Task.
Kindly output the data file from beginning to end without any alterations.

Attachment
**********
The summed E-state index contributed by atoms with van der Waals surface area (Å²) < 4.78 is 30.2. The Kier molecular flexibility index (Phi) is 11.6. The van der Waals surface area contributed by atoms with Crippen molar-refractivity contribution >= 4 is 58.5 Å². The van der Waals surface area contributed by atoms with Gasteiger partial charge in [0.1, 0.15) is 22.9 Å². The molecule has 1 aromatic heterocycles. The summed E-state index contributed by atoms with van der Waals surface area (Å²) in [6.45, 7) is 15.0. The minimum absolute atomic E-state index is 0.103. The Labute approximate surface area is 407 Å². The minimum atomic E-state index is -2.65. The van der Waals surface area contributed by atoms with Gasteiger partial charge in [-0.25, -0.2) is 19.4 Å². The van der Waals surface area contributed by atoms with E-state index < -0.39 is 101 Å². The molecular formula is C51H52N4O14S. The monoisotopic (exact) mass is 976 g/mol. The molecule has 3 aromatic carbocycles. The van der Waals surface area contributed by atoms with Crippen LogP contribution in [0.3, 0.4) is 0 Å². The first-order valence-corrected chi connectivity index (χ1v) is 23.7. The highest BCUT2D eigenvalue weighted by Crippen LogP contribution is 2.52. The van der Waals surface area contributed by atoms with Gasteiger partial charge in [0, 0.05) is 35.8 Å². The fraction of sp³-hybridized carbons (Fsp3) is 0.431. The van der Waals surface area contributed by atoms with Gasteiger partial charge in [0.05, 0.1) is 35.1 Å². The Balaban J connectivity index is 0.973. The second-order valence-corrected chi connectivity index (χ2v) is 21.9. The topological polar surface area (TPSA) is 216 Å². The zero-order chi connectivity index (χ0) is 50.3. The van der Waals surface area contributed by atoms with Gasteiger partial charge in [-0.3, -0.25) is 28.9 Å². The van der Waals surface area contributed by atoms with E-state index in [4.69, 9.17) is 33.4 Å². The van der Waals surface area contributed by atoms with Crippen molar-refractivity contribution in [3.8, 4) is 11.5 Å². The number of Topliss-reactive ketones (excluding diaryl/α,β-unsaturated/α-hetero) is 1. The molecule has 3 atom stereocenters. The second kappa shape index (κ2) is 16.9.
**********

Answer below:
The summed E-state index contributed by atoms with van der Waals surface area (Å²) < 4.78 is 30.2. The Kier molecular flexibility index (Phi) is 11.6. The van der Waals surface area contributed by atoms with Crippen molar-refractivity contribution >= 4 is 58.5 Å². The van der Waals surface area contributed by atoms with Gasteiger partial charge in [0.1, 0.15) is 22.9 Å². The molecule has 1 aromatic heterocycles. The summed E-state index contributed by atoms with van der Waals surface area (Å²) in [6.45, 7) is 15.0. The minimum absolute atomic E-state index is 0.103. The Labute approximate surface area is 407 Å². The minimum atomic E-state index is -2.65. The van der Waals surface area contributed by atoms with Gasteiger partial charge in [-0.25, -0.2) is 19.4 Å². The van der Waals surface area contributed by atoms with E-state index < -0.39 is 101 Å². The molecular formula is C51H52N4O14S. The monoisotopic (exact) mass is 976 g/mol. The molecule has 3 aromatic carbocycles. The van der Waals surface area contributed by atoms with Crippen LogP contribution in [0.3, 0.4) is 0 Å². The first-order valence-corrected chi connectivity index (χ1v) is 23.7. The highest BCUT2D eigenvalue weighted by Crippen LogP contribution is 2.52. The van der Waals surface area contributed by atoms with Gasteiger partial charge in [0, 0.05) is 35.8 Å². The fraction of sp³-hybridized carbons (Fsp3) is 0.431. The van der Waals surface area contributed by atoms with Gasteiger partial charge in [0.05, 0.1) is 35.1 Å². The Balaban J connectivity index is 0.973. The second-order valence-corrected chi connectivity index (χ2v) is 21.9. The topological polar surface area (TPSA) is 216 Å². The zero-order chi connectivity index (χ0) is 50.3. The van der Waals surface area contributed by atoms with Gasteiger partial charge in [-0.3, -0.25) is 28.9 Å². The van der Waals surface area contributed by atoms with E-state index in [4.69, 9.17) is 33.4 Å². The van der Waals surface area contributed by atoms with Crippen molar-refractivity contribution in [3.8, 4) is 11.5 Å². The number of Topliss-reactive ketones (excluding diaryl/α,β-unsaturated/α-hetero) is 1. The molecule has 3 atom stereocenters. The second kappa shape index (κ2) is 16.9.